The Poynter


Several months ago, I attended a workshop for up-and-coming journalists of color at the Poynter Institute in St. Petersburg, Florida, on behalf of my employer, Automattic, the VIP division of which is a regular, enthusiastic supporter and financial sponsor. The VIP team was on their annual Grand Meetup, so they’d asked if I would attend on their behalf. Being a geek of all things journalism, I’m fairly sure I said yes before Steph had even had a chance to finish typing the question in Slack.

Mid-October in St. Pete is lovely. The sun burned bright yellow everyday and closed the curtain every evening with a warm glow. The first early morning I walked down the wide avenue on which Poynter is located, I was struck by how radiant the building appeared in the face of the rising sun. It seemed a good omen to the day.

One evening, the institute hosted a dinner and cocktail hour offsite, featuring the legendary Marty Baron of the Washington Post as the guest of honor. I held back during the meet-and-greet at the end, thinking that I would have the opportunity to chat with him even for just a few minutes the next day at the workshop, but as it turned out he was only in town for that one evening, and I missed my chance. I’d known about him for years, had read articles about him, and of course had seen Liev Schreiber’s portrayal of him in the movie Spotlight, so I was appropriately awestruck even just sitting in the same room with him. I’m geeky enough to have blushed and felt a momentary thrill when one of the executives from the institute, who presented Mr. Baron at the dinner, also thanked my employer and myself for attending and participating. When he sought me out in the small audience and mentioned my full name — pronouncing it correctly! — in his acknowledgments, Mr. Baron nodded and smiled in my direction and I returned the gesture with the goofiest smile on my face.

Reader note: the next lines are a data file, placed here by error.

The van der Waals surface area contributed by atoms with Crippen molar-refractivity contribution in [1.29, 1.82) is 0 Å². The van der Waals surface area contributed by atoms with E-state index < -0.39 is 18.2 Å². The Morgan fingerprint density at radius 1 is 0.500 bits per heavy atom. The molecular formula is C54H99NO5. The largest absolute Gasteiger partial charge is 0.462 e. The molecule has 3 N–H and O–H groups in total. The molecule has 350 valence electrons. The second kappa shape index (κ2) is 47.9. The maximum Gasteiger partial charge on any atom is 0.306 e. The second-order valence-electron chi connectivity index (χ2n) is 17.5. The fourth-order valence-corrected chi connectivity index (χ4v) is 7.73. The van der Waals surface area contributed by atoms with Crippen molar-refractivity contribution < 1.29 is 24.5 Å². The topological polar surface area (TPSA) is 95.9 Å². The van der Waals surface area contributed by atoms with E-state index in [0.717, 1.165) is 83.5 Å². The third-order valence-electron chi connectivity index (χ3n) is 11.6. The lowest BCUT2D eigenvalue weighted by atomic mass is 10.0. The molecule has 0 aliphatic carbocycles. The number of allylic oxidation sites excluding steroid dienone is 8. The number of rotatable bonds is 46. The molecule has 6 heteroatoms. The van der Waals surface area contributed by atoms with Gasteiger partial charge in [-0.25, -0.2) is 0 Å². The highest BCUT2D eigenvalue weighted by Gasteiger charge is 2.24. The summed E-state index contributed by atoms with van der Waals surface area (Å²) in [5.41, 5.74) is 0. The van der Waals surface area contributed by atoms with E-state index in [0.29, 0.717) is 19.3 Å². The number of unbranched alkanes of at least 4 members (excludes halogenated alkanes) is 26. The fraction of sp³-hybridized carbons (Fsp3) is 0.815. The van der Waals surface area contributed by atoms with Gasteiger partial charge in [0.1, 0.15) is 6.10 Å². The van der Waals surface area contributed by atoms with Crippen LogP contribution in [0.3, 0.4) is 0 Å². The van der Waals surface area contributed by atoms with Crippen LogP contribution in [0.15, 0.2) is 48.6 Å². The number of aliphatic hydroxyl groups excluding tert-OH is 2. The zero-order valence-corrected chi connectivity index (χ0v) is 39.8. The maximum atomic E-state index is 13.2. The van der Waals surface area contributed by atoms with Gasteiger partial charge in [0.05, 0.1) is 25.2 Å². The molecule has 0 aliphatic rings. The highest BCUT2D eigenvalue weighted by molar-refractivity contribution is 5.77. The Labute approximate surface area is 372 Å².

Mr. Baron’s empty chair at the workshop was right in front of mine!

But the most memorable moment of the week for me was when I took a cab to the institute my last morning. I had brought a couple of big boxes containing mugs and other branded swag for the workshop attendees, so I wasn’t about to hoof it the quarter mile to the building. The hotel concierge kindly called me a cab, and within minutes a tall, gangly man in his late fifties or so bounded out of his car and deftly hauled my boxes into the trunk while I slipped into the front seat.

He had a lively story, one of those classic only-in-Florida stories of men washing up from elsewhere on a Florida beach hoping to find both sunshine and fortune. He found plenty of both, but kept one and not the other. Now he’s driving a cab, but he retained a deep affection for St. Pete and its quirky culture and couldn’t imagine being anywhere else.

When we arrived at the institute, though, and he’d finished helping me bring my boxes inside the lobby, I pulled out my wallet but he waved his hand in dismissal and shook his head.

“No, no, this one’s on me.”

I stood there in confusion. This man just told me his life story and how he’d come to Florida and built a thriving business, only to lose it all through a series of misfortunes and mistakes, and now he’s driving a cab to earn a living. I was not here to dispense charity but to pay for a service he’d so ably and cheerfully rendered.

He shook his head again, then pointed a sunburnt, slender finger to the building behind me, the one that radiated in the morning sun.

“No, the Poynter does good work. You do God’s work here. I love what you do and I love that they’re here, and it’s an honor just to take you here.”

I tried to explain that I wasn’t actually part of the Poynter, that I’m not even a journalist and am part of a company that sponsors the institute, but he continued to shake his head and wave me away. He walked back to the driver’s side and winked at me before sliding back into the seat and driving away.

In this terrifying era where the powers that be expressly point angry fingers at journalists and call them the enemy; when the president of the United States regularly encourages his supporters to see the media as the opposition, even goading them to verbally abuse them, it was a moment of grace and inspiration.